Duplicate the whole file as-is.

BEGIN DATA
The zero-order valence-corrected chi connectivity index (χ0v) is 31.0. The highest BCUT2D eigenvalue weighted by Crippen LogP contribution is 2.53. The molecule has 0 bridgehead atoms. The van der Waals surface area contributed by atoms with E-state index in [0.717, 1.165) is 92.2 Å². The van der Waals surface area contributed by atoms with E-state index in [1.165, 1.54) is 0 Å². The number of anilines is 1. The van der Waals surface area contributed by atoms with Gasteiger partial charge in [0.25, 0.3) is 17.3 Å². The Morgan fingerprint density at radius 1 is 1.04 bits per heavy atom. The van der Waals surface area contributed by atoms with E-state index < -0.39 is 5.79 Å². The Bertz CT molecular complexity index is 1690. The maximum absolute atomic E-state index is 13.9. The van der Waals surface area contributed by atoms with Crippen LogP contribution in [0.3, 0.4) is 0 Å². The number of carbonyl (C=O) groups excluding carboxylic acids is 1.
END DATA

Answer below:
The zero-order valence-corrected chi connectivity index (χ0v) is 31.0. The highest BCUT2D eigenvalue weighted by Crippen LogP contribution is 2.53. The molecule has 0 bridgehead atoms. The van der Waals surface area contributed by atoms with E-state index in [0.717, 1.165) is 92.2 Å². The van der Waals surface area contributed by atoms with E-state index in [1.165, 1.54) is 0 Å². The number of anilines is 1. The van der Waals surface area contributed by atoms with Gasteiger partial charge in [0.25, 0.3) is 17.3 Å². The Morgan fingerprint density at radius 1 is 1.04 bits per heavy atom. The van der Waals surface area contributed by atoms with E-state index < -0.39 is 5.79 Å². The Bertz CT molecular complexity index is 1690. The maximum absolute atomic E-state index is 13.9. The van der Waals surface area contributed by atoms with Crippen LogP contribution in [0.3, 0.4) is 0 Å². The number of carbonyl (C=O) groups excluding carboxylic acids is 1.